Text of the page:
ICJ’s urgent hearings over IDF’s Rafah operation spell more trouble for Israel

Expedited hearings could indicate International Court of Justice is concerned over humanitarian impact of Rafah operation; new orders could be issued against Israel next week

Jeremy Sharon

Jeremy Sharon is The Times of Israel’s legal affairs and settlements reporter

IDF soldiers standing atop a battle tank as part of the Givati Brigade operating in eastern Rafah in the southern Gaza Strip, in a handout picture released on May 10, 2024. (Israel Defense Forces/AFP)
IDF soldiers standing atop a battle tank as part of the Givati Brigade operating in eastern Rafah in the southern Gaza Strip, in a handout picture released on May 10, 2024. (Israel Defense Forces/AFP)

The urgent manner in which the International Court of Justice called for new hearings over South Africa’s latest attempt to force Israel to halt its military campaign against Hamas, has some experts concerned that the court is now likely to issue even sharper orders against Jerusalem than in previous rounds in The Hague.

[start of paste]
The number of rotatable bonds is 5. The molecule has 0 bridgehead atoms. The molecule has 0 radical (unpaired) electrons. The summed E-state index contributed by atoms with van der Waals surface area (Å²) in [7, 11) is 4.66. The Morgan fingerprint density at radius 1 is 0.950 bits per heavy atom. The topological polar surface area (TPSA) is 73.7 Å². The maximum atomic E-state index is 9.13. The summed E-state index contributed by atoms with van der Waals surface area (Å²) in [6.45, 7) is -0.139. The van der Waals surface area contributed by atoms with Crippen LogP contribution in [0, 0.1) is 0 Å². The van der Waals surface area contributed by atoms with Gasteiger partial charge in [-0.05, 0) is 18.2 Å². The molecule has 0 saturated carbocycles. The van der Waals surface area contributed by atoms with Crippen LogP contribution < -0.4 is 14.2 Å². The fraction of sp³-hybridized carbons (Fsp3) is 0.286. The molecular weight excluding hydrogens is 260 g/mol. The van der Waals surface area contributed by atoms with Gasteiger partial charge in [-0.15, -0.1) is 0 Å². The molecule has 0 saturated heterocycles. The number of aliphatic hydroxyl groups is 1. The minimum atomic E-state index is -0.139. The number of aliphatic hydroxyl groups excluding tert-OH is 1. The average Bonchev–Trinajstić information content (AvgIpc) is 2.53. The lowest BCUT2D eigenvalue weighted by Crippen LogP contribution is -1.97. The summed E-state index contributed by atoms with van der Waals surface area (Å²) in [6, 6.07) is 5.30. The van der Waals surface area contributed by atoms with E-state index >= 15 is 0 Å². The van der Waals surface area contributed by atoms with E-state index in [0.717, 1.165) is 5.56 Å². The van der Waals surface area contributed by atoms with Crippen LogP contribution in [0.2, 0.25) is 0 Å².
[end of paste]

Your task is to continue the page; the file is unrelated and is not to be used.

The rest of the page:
South Africa filed its most recent application to the ICJ on Monday asking the court to instruct Israel to “immediately withdraw and cease its military offensive in the Rafah Governorate,” alleging that the current campaign will make life in Gaza untenable and therefore violate the 1948 Genocide Convention under which Pretoria has brought all its suits against Israel to the court.

Just a day later on Tuesday, the ICJ announced it had agreed to hold hearings as early as Thursday, an exceedingly short timeframe for such proceedings which likely indicates that the court sees the issue, namely the current operation in Rafah, as in need of urgent review.